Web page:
Saturday, February 20, 2016

In Defense of the New Met Logo



The Metropolitan Museum of Art (of which I'm a member) has traded their classical logo (above) for this one based on type:


The new logo has come in for a lot of criticism (NY Times, NY Magazine). I can see why, but I'm going to take my time over this one.

There's no question that the old logo was more authoritative—more "classical." It's also, I would point out, one hundred percent European, and more specifically Renaissance European—and that suddenly strikes me as odd, because if you've ever walked through the Met, then you know that this greatest of museums in the greatest city on Earth warehouses the artistic output of the entire planet from all times. So even given the centrality of Renaissance European art to the history of art, the museum's old logo just doesn't cover what the museum actually is.

Of course, one cannot claim either that the new logo reveals the museum's scope; the new logo is only type. But not attempting to show the scope is still more accurate than representing the whole by a part.

And I'm not so sure that the new logo doesn't allude subtly to the collection. Does the arch of the first T suggest to you a doorway in the Cloisters? Does the negative space between the E and T in the word MET suggest Picasso, or at any rate the artistic concept of negative space itself? How about the negative space in the H—an art deco vase? Does the M's shoulder wear the armor of a knight or a samurai? Perhaps type serves after all to hint at the chaotic variety of the Met. The compression of the letterforms and the exaggeration of their serifs combine to produce a vaguely helter-skelter feel, or perhaps the feel of a proto-alphabet like Phoenician.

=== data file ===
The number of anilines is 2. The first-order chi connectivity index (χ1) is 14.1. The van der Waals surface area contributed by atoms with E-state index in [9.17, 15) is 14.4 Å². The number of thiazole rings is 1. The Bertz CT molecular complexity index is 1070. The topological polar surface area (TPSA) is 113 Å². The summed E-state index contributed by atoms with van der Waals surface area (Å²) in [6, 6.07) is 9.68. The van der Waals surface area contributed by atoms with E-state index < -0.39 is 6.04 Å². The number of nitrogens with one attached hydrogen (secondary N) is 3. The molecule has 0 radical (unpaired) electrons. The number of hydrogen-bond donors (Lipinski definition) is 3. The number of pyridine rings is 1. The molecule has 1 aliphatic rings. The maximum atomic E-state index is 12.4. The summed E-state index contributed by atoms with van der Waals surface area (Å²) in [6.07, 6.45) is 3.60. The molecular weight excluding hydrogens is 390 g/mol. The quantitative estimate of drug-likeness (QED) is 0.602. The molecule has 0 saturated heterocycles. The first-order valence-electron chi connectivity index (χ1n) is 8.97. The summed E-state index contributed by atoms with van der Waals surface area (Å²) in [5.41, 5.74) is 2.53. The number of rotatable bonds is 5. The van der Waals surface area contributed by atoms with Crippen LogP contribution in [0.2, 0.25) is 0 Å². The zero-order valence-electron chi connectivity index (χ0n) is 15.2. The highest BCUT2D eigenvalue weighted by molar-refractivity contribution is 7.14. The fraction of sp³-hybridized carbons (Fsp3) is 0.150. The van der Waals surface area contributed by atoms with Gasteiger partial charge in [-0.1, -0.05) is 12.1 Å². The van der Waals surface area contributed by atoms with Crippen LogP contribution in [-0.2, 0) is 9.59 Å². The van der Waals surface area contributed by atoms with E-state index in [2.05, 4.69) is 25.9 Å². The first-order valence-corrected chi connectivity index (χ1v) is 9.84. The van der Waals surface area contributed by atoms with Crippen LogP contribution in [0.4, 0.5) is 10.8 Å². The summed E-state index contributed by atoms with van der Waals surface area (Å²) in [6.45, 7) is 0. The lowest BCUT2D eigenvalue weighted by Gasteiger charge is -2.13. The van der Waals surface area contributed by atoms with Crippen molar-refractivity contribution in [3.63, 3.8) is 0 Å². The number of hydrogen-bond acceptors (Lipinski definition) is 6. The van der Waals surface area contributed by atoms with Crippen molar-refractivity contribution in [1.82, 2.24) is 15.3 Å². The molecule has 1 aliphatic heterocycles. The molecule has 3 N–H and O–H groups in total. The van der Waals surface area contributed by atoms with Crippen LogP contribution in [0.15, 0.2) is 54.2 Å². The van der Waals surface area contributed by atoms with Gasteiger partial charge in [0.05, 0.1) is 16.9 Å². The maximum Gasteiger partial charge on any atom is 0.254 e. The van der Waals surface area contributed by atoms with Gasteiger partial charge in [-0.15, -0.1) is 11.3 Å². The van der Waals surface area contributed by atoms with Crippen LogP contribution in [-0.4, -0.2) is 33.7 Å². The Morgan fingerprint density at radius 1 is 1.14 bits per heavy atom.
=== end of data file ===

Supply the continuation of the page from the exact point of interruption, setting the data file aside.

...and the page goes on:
I'm not yet convinced about the color, but I'll wait to decide until I see the print campaign. I think my strongest reaction right now is to the new logo's kinetic energy. What I mean by "kinetic energy" is that the word THE appears right-shifted in such a way that it seems to be trying to get ahead of things, or perhaps in such a way as to impart a sense of clockwise rotation to the logo as a whole. On a closer look, one can see that the letterforms in THE are in fact precisely aligned atop the corresponding letterforms in MET. But the fact that the logo begins and ends with T means—given the horizontal gap between the top of a letter T and its base—that the word THE still feels as if it slightly overhangs the word MET. Hence the kinetic energy.

The designer probably intends this effect: it suggests a museum in motion, whereas the previous logo suggests both solidity and stolidity.

No comments: